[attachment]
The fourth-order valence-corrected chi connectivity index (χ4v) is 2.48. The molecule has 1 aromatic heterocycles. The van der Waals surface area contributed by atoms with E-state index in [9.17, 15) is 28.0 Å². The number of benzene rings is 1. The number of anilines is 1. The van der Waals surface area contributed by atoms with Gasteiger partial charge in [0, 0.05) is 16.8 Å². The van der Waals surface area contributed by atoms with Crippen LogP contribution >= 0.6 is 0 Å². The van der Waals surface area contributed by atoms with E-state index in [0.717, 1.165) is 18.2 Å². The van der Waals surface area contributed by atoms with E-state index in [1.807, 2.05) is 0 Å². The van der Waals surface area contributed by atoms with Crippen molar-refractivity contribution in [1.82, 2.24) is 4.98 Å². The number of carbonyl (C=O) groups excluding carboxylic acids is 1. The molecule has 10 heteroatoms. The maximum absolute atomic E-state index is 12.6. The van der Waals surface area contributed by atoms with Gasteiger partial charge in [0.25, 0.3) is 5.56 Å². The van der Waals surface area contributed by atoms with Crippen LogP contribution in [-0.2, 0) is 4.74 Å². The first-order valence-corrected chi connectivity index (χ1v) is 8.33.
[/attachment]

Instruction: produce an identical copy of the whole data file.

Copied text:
The fourth-order valence-corrected chi connectivity index (χ4v) is 2.48. The molecule has 1 aromatic heterocycles. The van der Waals surface area contributed by atoms with E-state index in [9.17, 15) is 28.0 Å². The number of benzene rings is 1. The number of anilines is 1. The van der Waals surface area contributed by atoms with Gasteiger partial charge in [0, 0.05) is 16.8 Å². The van der Waals surface area contributed by atoms with Crippen LogP contribution >= 0.6 is 0 Å². The van der Waals surface area contributed by atoms with E-state index in [0.717, 1.165) is 18.2 Å². The van der Waals surface area contributed by atoms with E-state index in [1.807, 2.05) is 0 Å². The van der Waals surface area contributed by atoms with Crippen molar-refractivity contribution in [1.82, 2.24) is 4.98 Å². The number of carbonyl (C=O) groups excluding carboxylic acids is 1. The molecule has 10 heteroatoms. The maximum absolute atomic E-state index is 12.6. The van der Waals surface area contributed by atoms with Gasteiger partial charge in [0.25, 0.3) is 5.56 Å². The van der Waals surface area contributed by atoms with Crippen LogP contribution in [-0.2, 0) is 4.74 Å². The first-order valence-corrected chi connectivity index (χ1v) is 8.33.